Economist Thomas Sowell once said that the first lesson of economics is that nothing is free, and that the first lesson of politics is to disregard the first lesson of economics.

Elizabeth Warren, taking the first lesson of politics to heart, proposed this week forgiving student loan debts and making public universities “free.” This would be righteously magnanimous were it not for the first lesson of economics. The only way a loan can be forgiven is for the person who made the loan to stop trying to get it repaid. The federal government guarantees student loans, and the federal government is funded by taxpayers. So what Senator Warren is proposing is that the government give up trying to get taxpayers’ money back from college graduates. Because Congress shows no signs of tightening the government’s belt, this leaves the taxpayers holding an empty bag. The proposal will have government digging deeper into taxpayers’ pockets to make up for the money it won’t be collecting on student loans.

What “loan forgiveness” really means is that the government will either raise taxes or add to the already unfathomable $22 trillion debt. Taxpayers will either pay now, or pay later. But they will pay.

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It is true that Warren’s plan calls for “the rich” to do the paying. But she’s calling for a 2 percent wealth tax, and it’s unclear whether a wealth tax is even constitutional. An additional 5 percent income tax on one-percenters would do it. But that’s only if Warren’s cost estimates are correct, if the government doesn’t have to subsidize private universities to stem the wave of students transferring from private to public, and if making all of this education “free” doesn’t increase the number of students looking to go to college in the first place. Since all of these things are likely to happen, the “5 percent tax on one-percenters” could easily become a 10 percent tax on everyone.

This is exactly what happened with the federal income tax, after all. Politicians promised that it would only be 1 to 7 percent, and would only apply to the rich. Within four years, they had expanded the income tax to the middle class and the poor. As for the “only 1 to 7 percent,” we all know how that story ended.

Politicians hate hearing the plain truth, but here it is: The only way to make college free is to recruit faculty who are willing to work for free, contractors willing to build for free, utility companies willing to provide power and water for free, and support staff who are willing to labor 40 hours a week for, you guessed it, free. As long as anyone involved in the building, maintaining, and staffing of universities wants to eat, college cannot be free. “Free college” simply means that people who don’t attend college pay for those who do — because that’s what happens when the government raises taxes to make college “free.” The plain truth doesn’t sound nearly as righteous or magnanimous as Warren’s version of the story.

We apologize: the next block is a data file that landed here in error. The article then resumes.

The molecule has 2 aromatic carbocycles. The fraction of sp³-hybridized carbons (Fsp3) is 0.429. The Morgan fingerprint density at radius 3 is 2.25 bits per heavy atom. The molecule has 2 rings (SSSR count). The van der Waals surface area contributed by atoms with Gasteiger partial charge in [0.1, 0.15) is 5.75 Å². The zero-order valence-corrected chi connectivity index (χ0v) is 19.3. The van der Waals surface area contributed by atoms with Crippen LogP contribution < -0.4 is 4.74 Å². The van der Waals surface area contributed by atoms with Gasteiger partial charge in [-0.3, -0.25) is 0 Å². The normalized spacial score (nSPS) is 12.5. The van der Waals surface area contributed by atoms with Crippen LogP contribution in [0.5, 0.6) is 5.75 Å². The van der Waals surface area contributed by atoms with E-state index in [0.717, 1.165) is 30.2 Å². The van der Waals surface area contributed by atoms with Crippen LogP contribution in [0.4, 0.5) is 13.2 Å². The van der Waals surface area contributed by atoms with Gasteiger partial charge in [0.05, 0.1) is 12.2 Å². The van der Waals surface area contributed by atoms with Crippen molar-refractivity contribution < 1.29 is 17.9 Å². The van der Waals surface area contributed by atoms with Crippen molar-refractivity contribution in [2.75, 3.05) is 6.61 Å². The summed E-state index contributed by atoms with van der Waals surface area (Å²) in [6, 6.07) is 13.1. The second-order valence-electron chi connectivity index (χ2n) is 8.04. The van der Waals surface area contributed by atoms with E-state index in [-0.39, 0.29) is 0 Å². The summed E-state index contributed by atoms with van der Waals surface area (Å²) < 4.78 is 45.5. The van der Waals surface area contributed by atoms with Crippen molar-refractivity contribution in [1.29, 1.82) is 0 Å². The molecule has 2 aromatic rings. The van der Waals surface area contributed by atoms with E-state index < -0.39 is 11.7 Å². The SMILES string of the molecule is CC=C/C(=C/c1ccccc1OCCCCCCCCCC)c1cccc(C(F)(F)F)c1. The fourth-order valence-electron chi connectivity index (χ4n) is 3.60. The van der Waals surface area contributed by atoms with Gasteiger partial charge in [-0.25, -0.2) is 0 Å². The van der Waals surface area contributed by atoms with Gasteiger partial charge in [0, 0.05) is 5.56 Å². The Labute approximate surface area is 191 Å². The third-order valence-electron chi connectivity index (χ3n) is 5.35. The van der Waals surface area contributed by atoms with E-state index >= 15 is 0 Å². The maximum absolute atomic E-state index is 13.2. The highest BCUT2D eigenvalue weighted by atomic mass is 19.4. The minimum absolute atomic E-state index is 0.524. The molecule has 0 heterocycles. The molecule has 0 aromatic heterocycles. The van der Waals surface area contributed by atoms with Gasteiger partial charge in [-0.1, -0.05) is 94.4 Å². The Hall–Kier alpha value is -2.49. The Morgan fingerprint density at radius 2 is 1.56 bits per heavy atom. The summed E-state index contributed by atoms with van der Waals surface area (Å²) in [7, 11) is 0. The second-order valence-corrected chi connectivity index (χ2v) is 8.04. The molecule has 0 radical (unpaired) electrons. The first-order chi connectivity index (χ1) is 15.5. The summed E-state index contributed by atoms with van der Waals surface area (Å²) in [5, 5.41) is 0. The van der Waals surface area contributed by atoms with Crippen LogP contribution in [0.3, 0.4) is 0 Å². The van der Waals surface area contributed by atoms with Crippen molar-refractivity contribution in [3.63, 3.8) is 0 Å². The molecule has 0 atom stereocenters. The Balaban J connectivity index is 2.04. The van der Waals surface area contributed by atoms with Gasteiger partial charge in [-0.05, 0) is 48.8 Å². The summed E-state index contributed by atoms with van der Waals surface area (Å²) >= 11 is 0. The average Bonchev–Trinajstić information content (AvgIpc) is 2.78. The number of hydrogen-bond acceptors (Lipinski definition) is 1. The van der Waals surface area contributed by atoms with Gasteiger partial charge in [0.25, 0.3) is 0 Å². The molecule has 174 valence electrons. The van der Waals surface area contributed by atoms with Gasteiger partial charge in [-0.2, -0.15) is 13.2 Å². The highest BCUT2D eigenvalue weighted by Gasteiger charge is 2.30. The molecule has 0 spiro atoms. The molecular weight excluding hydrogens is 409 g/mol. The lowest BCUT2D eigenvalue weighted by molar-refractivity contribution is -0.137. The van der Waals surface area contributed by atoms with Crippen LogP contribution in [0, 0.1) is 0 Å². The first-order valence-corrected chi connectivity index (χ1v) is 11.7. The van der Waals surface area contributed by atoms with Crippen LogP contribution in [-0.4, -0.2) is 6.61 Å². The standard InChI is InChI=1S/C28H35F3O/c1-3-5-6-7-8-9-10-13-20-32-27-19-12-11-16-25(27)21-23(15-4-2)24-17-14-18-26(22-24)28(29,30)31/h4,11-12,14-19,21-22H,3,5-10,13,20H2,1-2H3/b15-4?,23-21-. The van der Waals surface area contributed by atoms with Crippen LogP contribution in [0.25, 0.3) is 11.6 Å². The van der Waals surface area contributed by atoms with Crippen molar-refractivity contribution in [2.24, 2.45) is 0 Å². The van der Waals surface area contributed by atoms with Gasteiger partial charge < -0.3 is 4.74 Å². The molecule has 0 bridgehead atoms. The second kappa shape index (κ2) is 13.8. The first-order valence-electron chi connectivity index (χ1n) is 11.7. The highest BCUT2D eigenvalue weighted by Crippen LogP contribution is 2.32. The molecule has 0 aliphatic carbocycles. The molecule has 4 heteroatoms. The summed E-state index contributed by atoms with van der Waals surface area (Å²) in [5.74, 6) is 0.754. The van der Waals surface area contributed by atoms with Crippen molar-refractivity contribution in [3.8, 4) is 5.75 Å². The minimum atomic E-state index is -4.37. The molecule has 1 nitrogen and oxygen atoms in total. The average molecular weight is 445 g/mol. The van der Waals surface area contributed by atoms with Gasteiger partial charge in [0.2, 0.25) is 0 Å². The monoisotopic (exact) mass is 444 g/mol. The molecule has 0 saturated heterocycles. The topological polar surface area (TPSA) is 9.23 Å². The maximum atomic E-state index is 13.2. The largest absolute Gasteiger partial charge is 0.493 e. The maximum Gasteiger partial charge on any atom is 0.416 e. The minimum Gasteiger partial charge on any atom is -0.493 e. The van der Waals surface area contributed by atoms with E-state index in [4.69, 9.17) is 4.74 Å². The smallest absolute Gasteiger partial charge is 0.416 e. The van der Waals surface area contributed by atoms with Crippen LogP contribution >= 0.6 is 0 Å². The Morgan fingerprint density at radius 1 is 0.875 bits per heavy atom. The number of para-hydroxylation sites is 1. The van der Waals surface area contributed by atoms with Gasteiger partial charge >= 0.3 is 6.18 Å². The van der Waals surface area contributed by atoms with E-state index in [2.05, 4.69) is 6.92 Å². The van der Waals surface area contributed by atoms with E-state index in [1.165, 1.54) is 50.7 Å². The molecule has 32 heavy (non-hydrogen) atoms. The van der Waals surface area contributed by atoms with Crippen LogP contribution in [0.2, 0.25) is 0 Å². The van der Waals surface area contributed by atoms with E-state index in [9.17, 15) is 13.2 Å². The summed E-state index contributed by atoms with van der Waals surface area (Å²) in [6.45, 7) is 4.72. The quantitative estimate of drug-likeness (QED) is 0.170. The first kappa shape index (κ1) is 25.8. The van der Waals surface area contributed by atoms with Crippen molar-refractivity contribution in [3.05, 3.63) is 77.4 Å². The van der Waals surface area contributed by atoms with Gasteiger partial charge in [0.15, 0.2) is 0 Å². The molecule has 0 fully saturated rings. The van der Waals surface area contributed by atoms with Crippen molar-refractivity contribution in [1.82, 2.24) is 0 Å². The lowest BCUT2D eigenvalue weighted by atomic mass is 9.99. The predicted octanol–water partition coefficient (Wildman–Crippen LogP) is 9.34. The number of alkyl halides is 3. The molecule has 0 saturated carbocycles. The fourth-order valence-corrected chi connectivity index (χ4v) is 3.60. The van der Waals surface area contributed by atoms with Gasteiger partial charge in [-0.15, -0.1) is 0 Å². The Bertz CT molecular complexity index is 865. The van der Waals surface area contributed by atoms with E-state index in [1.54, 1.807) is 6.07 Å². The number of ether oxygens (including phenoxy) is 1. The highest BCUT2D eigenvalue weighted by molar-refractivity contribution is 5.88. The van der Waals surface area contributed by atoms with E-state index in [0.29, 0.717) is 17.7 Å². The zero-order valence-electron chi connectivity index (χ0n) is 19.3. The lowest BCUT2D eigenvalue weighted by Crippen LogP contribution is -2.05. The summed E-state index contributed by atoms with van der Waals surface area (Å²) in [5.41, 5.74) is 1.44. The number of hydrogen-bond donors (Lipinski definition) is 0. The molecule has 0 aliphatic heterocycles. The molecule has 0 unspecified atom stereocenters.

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Behind all of this is the unspoken assumption that college is a worthwhile investment in the first place. But is it? There are only two possible answers to this question, and neither bodes well for Senator Warren. If a college education is worth its price, then there’s no need to subsidize it because it pays for itself. But if it isn’t, there’s no point in subsidizing it, because it’s a waste of money.

This level of common sense is often in short supply in the halls of Congress, and the reason should be clear. Politicians who propose making college “free” are not primarily concerned with the cost of higher education; they are primarily concerned with pandering to enough people to win the next election, even if that means misrepresenting reality and heaping additional burdens on taxpayers. Politicians of both parties have pandered like this so well and so often that we now have a government debt that threatens to overwhelm us.

Thomas Sowell was right. The obvious truth is that nothing is free, certainly not college. He also is right about what to expect from the political class. They will do everything in their considerable power to get the electorate to overlook this truth. But basic math and common sense are powerful forces, too. Eventually, basic math will overwhelm politicians promising ever more “free” things. Our hope is that, before that happens, voters’ common sense will kick in and they will hold politicians accountable.

Antony Davies is associate professor of economics at Duquesne University. James R. Harrigan teaches in the department of Political Economy and Moral Science at the University of Arizona. They host the weekly podcast, Words & Numbers.